Sweetened fruit drinks could be linked to childhood asthma
A new landmark epidemiology study further implicates high fructose corn syrup (HFCS) in chronic disease. Researchers report for the first time that children who regularly consume beverages high in excess free fructose (EFF) including apple juice (AJ), and HFCS sweetened fruit drinks and sodas have higher rates of asthma.
The study sought to assess the correlation between intake of excess free fructose containing (EFF) beverages and asthma in children, and epidemiologically test the possibility that fructose malabsorption (FM) and fructose reactivity in the GI could convert dietary proteins into immunogens –known as FruAGEs – and trigger airway mucus hypersecretion and asthma.
According to results published in the peer reviewed journal Public Health Nutrition – “Intakes of EFF beverages were significantly associated with asthma in 2-9 year olds. Odds of asthma in children consuming apple juice, and sweetened fruit drinks and/or soda more than 5 times a week were more than 5 times that of those consuming these beverages less than once a month. Those consuming apple juice more than 5 times a week vs once a month, adjusted for the other beverages, were more than twice as likely to have asthma. In contrast, there was a tendency for orange juice to be protective.”
Results of this ground breaking study suggest the symptoms of unabsorbed fructose may not be limited to increased gas, bloating, abdominal pain, and decreased nutrient absorption. Unabsorbed fructose may contribute to formation of endogenous Fru-AGEs associated with asthma and possibly other chronic disease conditions.
Fructose malabsorption affects people, particularly children, after eating foods high in fructose relative to glucose but not after consumption of sucrose as in table sugar. Understanding this distinction helps explains the difference in reactivity. The high fructose in EFF and high fructose corn syrup differs from sucrose in meaningful ways. In sucrose, unlike HFCS, fructose is chemically bound to glucose in a one to one ratio and is more readily absorbed than EFF and HFCS. Sucrose is the main sugar in orange juice and many unprocessed foods. This distinction matters a great deal for sufferers of FM disease and as revealed in this study – childhood asthma. This is very concerning since average U.S. per capita consumption of HFCS is just under a pound (approximately 0.4 kg) per week and rates of childhood asthma continue rising at epidemic levels. Longitudinal studies and biochemical research are needed to confirm and clarify the mechanisms involved.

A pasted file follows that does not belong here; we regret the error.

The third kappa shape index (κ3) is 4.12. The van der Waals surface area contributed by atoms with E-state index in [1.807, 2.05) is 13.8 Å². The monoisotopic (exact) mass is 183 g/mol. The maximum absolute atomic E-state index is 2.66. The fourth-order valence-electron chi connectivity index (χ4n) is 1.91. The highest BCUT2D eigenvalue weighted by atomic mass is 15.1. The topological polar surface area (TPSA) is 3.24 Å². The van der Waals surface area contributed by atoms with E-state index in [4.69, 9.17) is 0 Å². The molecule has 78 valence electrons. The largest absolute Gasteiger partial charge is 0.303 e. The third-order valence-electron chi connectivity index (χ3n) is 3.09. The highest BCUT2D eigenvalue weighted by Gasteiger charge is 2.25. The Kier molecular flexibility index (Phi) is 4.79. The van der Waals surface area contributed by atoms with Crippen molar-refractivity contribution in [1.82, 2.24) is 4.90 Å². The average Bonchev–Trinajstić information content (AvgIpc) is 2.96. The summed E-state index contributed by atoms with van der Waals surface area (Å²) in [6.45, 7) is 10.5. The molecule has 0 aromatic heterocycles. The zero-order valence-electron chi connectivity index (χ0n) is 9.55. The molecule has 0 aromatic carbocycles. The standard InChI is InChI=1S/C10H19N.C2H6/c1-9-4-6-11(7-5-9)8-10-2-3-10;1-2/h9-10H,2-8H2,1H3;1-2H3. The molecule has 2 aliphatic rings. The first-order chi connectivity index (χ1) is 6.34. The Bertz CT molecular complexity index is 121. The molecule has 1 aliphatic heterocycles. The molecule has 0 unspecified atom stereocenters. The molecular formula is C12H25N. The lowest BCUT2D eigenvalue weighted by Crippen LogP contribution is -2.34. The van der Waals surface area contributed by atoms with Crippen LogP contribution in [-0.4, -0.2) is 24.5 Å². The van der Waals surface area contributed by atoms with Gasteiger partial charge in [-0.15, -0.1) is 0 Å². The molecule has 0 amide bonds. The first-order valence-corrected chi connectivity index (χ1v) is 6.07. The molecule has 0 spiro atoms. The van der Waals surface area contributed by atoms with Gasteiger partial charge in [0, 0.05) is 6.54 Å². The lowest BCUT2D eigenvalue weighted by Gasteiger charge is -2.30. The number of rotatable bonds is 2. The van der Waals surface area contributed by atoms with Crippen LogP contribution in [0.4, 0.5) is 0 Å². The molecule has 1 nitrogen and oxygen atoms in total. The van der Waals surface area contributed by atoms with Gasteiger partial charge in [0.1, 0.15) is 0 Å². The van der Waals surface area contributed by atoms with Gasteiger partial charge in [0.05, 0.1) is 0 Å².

The study is the culmination of years of investigation by independent researcher Luanne R. DeChristopher, M.Sc., whose daughter Maya suffered from childhood asthma associated with consumption of foods containing high fructose corn syrup. The merits of her proposed “fructositis” hypothesis were reinforced by mentor Joseph Wu, Ph.D., Professor of Biochemistry at New York Medical College. Study collaborators Jaime Uribarri, M.D., Professor of Medicine at the Icahn School of Medicine at Mount Sinai, a renowned AGEs and diabetes researcher, and Katherine L. Tucker, Ph.D., Nutritional Epidemiologist and Professor at UMass agreed and assisted in the epidemiology research.